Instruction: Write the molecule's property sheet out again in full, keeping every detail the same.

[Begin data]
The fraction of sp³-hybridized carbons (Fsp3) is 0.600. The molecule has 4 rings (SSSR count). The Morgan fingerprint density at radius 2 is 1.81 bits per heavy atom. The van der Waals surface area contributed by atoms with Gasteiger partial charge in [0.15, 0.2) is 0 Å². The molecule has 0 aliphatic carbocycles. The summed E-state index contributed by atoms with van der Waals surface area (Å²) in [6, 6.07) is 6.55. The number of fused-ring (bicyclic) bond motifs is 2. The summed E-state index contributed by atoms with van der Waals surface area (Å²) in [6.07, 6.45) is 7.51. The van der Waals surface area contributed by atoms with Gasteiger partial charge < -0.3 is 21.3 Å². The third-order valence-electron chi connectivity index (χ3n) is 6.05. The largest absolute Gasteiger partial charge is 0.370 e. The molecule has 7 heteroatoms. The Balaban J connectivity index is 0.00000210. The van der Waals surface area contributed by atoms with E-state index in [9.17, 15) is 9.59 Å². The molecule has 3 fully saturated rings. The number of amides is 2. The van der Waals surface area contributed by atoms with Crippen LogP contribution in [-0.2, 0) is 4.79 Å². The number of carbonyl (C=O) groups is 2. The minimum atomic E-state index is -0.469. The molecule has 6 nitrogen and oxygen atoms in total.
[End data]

The fraction of sp³-hybridized carbons (Fsp3) is 0.600. The molecule has 4 rings (SSSR count). The Morgan fingerprint density at radius 2 is 1.81 bits per heavy atom. The van der Waals surface area contributed by atoms with Gasteiger partial charge in [0.15, 0.2) is 0 Å². The molecule has 0 aliphatic carbocycles. The summed E-state index contributed by atoms with van der Waals surface area (Å²) in [6, 6.07) is 6.55. The number of fused-ring (bicyclic) bond motifs is 2. The summed E-state index contributed by atoms with van der Waals surface area (Å²) in [6.07, 6.45) is 7.51. The van der Waals surface area contributed by atoms with Gasteiger partial charge < -0.3 is 21.3 Å². The third-order valence-electron chi connectivity index (χ3n) is 6.05. The largest absolute Gasteiger partial charge is 0.370 e. The molecule has 7 heteroatoms. The Balaban J connectivity index is 0.00000210. The van der Waals surface area contributed by atoms with E-state index in [9.17, 15) is 9.59 Å². The molecule has 3 fully saturated rings. The number of amides is 2. The van der Waals surface area contributed by atoms with Crippen LogP contribution in [-0.2, 0) is 4.79 Å². The number of carbonyl (C=O) groups is 2. The minimum atomic E-state index is -0.469. The molecule has 6 nitrogen and oxygen atoms in total.